This week, Governor Greg Gianforte enacted a bill that strengthens the consequences for drone operators who impede aerial wildfire suppression operations. Offenders can now be charged with a criminal misdemeanor, potentially resulting in a maximum of six months of imprisonment and substantial civil fines. This measure aims to deter interference with wildfire suppression efforts and ensure the safety and effectiveness of these critical operations.

In August of 2022, a wildfire near Helena broke out. To suppress the fire, Extensive aerial operations were undertaken by authorities, involving the deployment of large air tankers for fire retardant drops and helicopters for water drops. Unfortunately, the progress of these operations was hindered due to the presence of an unauthorized drone flying in the vicinity. Prompt action was taken by the Helena Police Department, leading to the identification of the drone operator and subsequent impoundment of the drone.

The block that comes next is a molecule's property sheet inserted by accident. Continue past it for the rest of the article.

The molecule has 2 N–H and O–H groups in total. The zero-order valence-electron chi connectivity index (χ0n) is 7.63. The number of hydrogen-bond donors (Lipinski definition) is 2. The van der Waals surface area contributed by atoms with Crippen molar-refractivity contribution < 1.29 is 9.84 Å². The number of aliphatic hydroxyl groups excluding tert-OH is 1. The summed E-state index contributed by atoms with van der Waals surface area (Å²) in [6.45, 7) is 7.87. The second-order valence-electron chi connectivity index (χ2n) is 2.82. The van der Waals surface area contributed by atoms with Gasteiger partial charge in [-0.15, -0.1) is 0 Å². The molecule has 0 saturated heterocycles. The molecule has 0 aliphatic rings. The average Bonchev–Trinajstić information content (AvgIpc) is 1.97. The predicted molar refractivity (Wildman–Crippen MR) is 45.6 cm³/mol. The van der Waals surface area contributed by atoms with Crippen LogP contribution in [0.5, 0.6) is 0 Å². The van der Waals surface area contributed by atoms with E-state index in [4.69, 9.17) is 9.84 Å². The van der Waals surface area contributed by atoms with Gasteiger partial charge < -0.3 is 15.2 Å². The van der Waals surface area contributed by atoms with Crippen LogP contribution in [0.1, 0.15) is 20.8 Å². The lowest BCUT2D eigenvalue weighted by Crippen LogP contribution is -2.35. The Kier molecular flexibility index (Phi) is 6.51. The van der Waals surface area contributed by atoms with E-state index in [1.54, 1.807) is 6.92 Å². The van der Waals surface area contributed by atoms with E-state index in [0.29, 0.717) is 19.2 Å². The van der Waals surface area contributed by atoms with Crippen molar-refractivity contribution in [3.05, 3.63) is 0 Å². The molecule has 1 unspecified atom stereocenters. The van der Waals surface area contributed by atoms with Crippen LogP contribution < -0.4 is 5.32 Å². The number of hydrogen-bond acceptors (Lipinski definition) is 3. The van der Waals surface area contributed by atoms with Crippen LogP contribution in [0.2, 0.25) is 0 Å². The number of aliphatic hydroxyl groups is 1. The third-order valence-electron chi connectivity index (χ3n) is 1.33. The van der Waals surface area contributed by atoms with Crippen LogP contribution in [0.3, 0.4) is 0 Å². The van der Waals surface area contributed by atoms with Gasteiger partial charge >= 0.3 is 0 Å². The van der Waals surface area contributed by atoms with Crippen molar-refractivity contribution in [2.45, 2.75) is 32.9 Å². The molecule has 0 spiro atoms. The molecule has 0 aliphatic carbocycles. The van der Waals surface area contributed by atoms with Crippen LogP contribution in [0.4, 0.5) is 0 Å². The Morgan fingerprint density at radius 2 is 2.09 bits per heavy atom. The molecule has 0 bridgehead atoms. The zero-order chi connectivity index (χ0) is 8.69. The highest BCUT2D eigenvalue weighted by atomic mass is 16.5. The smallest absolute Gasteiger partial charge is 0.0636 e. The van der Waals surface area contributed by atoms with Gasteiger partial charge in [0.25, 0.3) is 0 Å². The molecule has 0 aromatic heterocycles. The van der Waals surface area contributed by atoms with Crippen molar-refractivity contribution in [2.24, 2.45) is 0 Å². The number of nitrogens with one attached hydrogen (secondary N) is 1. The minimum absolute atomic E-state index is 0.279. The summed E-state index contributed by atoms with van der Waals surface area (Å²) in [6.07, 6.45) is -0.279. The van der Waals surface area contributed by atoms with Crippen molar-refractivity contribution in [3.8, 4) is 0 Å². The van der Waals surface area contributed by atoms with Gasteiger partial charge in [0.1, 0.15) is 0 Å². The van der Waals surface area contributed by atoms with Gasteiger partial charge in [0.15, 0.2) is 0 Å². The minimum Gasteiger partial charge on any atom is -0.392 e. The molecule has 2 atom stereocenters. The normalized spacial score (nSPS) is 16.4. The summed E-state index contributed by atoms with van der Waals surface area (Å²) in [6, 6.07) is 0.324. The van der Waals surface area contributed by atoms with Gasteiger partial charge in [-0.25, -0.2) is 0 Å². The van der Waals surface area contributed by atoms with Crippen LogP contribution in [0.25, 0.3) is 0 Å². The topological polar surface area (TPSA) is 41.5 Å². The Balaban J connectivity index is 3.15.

At the time, Helena Fire Department Chief Jon Campbell stated to MTN news, “Any civilian operation of a drone completely ceases all aircraft firefighting efforts, so it’s a big deal that people don’t do that.”

According to the National Interagency Fire Center, in 2022 there were 15 public drone incursions during wildfire suppression efforts. It was reported that aerial firefighting efforts were shut down 13 times due to drone incursions that year. The drone incursions occurred in Montana, Idaho, California, Colorado, New Mexico, Texas, and North Carolina. The average number of drone incursions per year during the 2015 to 2021 time period was 28.

Post Image- 2022 Wildfire Drone Incursions Graphic (Image Credit: National Interagency Fire Center)

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